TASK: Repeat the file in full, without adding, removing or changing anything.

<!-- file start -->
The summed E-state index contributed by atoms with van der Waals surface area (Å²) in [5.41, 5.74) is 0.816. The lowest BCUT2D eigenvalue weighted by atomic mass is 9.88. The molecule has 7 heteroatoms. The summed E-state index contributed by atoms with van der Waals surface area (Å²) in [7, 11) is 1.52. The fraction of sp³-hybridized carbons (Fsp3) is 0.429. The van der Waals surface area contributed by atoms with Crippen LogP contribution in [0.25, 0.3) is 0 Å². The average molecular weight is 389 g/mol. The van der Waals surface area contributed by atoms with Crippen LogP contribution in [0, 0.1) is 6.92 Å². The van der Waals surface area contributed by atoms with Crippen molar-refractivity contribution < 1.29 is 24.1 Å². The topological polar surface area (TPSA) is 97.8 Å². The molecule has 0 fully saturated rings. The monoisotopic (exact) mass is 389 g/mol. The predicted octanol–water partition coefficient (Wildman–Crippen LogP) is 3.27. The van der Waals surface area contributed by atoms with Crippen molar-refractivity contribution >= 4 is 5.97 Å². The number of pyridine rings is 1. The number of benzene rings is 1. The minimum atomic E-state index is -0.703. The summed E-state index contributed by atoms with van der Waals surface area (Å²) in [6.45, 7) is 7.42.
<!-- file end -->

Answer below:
The summed E-state index contributed by atoms with van der Waals surface area (Å²) in [5.41, 5.74) is 0.816. The lowest BCUT2D eigenvalue weighted by atomic mass is 9.88. The molecule has 7 heteroatoms. The summed E-state index contributed by atoms with van der Waals surface area (Å²) in [7, 11) is 1.52. The fraction of sp³-hybridized carbons (Fsp3) is 0.429. The van der Waals surface area contributed by atoms with Crippen LogP contribution in [0.25, 0.3) is 0 Å². The average molecular weight is 389 g/mol. The van der Waals surface area contributed by atoms with Crippen LogP contribution in [0, 0.1) is 6.92 Å². The van der Waals surface area contributed by atoms with Crippen molar-refractivity contribution < 1.29 is 24.1 Å². The topological polar surface area (TPSA) is 97.8 Å². The molecule has 0 fully saturated rings. The monoisotopic (exact) mass is 389 g/mol. The predicted octanol–water partition coefficient (Wildman–Crippen LogP) is 3.27. The van der Waals surface area contributed by atoms with Crippen molar-refractivity contribution >= 4 is 5.97 Å². The number of pyridine rings is 1. The number of benzene rings is 1. The minimum atomic E-state index is -0.703. The summed E-state index contributed by atoms with van der Waals surface area (Å²) in [6.45, 7) is 7.42.